A bright, clear dawn for China's Middle East policy

2016-01-26 02:06:10 GMT2016-01-26 10:06:10(Beijing Time)  Xinhua English
CAIRO, Jan. 21, 2016 (Xinhua) -- Chinese PresidentXi Jinpingdelivers a speech at theArab Leagueheadquarters in Cairo,Egypt, Jan. 21, 2016. (Xinhua/Pang Xinglei)CAIRO, Jan. 21, 2016 (Xinhua) -- Chinese PresidentXi Jinpingdelivers a speech at theArab Leagueheadquarters in Cairo,Egypt, Jan. 21, 2016. (Xinhua/Pang Xinglei)

BEIJING, Jan. 25 (Xinhua) -- President Xi Jinping's recent visit to the Middle East could signal the beginning of a new era in relations between China and countries in the region.

It was the president's first overseas tour of 2016 and his first visit to the region since assuming office. While Xi's trip will breathe new life into relations with Saudi Arabia, Egypt and Iran, the ripples will be felt far beyond these three.

Far-reaching effects will be seen by various players across the region, as China -- unwaveringly committed to peace, stability and development -- takes center stage in the Middle Eastern theater.


When President Xi addressed the Arab League (AL) at its Cairo headquarters, his message was clear: What China wants for a region dogged by decades of troubles is peace, development and stability.

China is neither looking for proxies nor trying to fill any power vacuum. China seeks hegemony over no one. The influence China seeks is that of dialogue partner. Tough problems obstruct development in the region, Xi told league members. Only through dialogue and development can differences be properly addressed and problems solved.

With the rise of China's international status, Middle Eastern countries look forward to China's playing a more prominent role in the affairs of the region, said An Huihou, former Chinese ambassador to Egypt and Lebanon.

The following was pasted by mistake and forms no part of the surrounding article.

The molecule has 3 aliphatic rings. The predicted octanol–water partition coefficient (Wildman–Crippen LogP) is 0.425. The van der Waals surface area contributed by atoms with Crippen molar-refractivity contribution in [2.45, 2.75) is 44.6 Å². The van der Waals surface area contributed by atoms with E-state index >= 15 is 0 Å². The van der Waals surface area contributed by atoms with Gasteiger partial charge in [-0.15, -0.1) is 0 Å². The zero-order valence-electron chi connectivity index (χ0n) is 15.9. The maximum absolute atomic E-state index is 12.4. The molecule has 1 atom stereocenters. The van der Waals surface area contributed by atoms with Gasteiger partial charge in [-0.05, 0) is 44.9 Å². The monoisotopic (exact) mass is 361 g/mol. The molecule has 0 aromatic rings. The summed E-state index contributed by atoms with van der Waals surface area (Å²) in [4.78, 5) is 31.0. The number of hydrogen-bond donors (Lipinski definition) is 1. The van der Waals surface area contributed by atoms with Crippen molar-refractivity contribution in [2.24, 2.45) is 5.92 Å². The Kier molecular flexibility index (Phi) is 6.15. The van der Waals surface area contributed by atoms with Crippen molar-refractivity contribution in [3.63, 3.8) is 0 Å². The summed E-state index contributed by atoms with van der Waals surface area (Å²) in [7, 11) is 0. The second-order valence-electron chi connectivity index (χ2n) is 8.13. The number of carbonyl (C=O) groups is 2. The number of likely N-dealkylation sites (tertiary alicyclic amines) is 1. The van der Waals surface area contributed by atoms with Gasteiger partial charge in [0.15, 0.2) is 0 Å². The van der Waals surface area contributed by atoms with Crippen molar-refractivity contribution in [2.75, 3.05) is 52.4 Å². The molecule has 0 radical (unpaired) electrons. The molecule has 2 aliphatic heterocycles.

Immediately prior to this trip, China released its first policy document specifically addressing relations with the Arab world, leaving no one in any doubt that cooperation and development come hand-in-hand with peace and stability. During his visit, Xi clearly laid out this policy, pledging assistance with a huge loan on one hand, and carefully targeting investment programs on the other.

Li Weijian of the Shanghai Institute for International Studies, compared China's current policy to that of the past. As China becomes a more active partner of AL members, the ground-rules for pragmatic cooperation have been clarified.

"China's explanation of the role it seeks promises equilibration in the Middle East, and should help dispel doubts and suspicions harbored by some countries both within the region and beyond," said Li, vice president of the Chinese Association of Middle East Studies.

By playing a consistent and constructive role in the affairs of the region, China hopes to avoid ensnaring itself in the tangled web of regional conflict. Former ambassador An emphasized that non-interference with the domestic affairs of other countries and peaceful resolution of disputes have been cornerstones of China's foreign policy for decades. China never pursues its own selfish benefit, he said.

"China will only inject positive energy into the Middle East," An said.


President Xi's visit brings fresh, concrete impetus to the Belt and Road Initiative he put forward in 2013, potentially a powerful driver of growth and development along the routes.

Many countries in the Middle East find themselves at a similar juncture on their paths to development as China reached decades ago. According to Fan Hongda, an expert on the Middle East at Xiamen University, these countries regard China's rise as a success story they would dearly love to emulate. President Xi's visit will help embed the Belt and Road in the political landscape of the region, he said, and China's new role will be more clearly recognized as benign.

Middle Eastern countries, all natural partners in the Belt and Road Initiative, will see the fruits of the plan in the next five years. It is then that their new perception of China's role will be assured, said Fan.

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